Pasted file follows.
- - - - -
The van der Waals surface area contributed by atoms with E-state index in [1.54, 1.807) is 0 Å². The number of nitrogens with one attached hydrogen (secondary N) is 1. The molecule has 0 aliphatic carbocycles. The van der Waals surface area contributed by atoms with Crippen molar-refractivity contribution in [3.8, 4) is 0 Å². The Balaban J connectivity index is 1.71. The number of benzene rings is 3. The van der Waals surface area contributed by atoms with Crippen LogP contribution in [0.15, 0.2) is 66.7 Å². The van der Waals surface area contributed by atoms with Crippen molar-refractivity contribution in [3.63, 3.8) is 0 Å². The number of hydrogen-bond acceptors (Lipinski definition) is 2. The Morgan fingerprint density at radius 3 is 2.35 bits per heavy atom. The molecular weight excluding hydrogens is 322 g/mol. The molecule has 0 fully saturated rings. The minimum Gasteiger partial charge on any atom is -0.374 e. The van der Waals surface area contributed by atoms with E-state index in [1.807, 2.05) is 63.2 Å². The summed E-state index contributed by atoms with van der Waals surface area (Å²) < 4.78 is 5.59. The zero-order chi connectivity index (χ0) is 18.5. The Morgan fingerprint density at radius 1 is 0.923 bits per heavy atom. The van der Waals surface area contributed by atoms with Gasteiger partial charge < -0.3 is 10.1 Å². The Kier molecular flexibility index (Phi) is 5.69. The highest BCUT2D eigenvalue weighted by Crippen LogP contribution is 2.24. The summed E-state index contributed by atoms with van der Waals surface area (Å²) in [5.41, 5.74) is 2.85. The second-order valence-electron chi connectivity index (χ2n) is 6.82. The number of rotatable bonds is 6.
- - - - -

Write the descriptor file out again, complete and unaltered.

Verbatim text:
The van der Waals surface area contributed by atoms with E-state index in [1.54, 1.807) is 0 Å². The number of nitrogens with one attached hydrogen (secondary N) is 1. The molecule has 0 aliphatic carbocycles. The van der Waals surface area contributed by atoms with Crippen molar-refractivity contribution in [3.8, 4) is 0 Å². The Balaban J connectivity index is 1.71. The number of benzene rings is 3. The van der Waals surface area contributed by atoms with Crippen LogP contribution in [0.15, 0.2) is 66.7 Å². The van der Waals surface area contributed by atoms with Crippen molar-refractivity contribution in [3.63, 3.8) is 0 Å². The number of hydrogen-bond acceptors (Lipinski definition) is 2. The Morgan fingerprint density at radius 3 is 2.35 bits per heavy atom. The molecular weight excluding hydrogens is 322 g/mol. The molecule has 0 fully saturated rings. The minimum Gasteiger partial charge on any atom is -0.374 e. The van der Waals surface area contributed by atoms with E-state index in [1.807, 2.05) is 63.2 Å². The summed E-state index contributed by atoms with van der Waals surface area (Å²) < 4.78 is 5.59. The zero-order chi connectivity index (χ0) is 18.5. The Morgan fingerprint density at radius 1 is 0.923 bits per heavy atom. The van der Waals surface area contributed by atoms with Gasteiger partial charge < -0.3 is 10.1 Å². The Kier molecular flexibility index (Phi) is 5.69. The highest BCUT2D eigenvalue weighted by Crippen LogP contribution is 2.24. The summed E-state index contributed by atoms with van der Waals surface area (Å²) in [5.41, 5.74) is 2.85. The second-order valence-electron chi connectivity index (χ2n) is 6.82. The number of rotatable bonds is 6.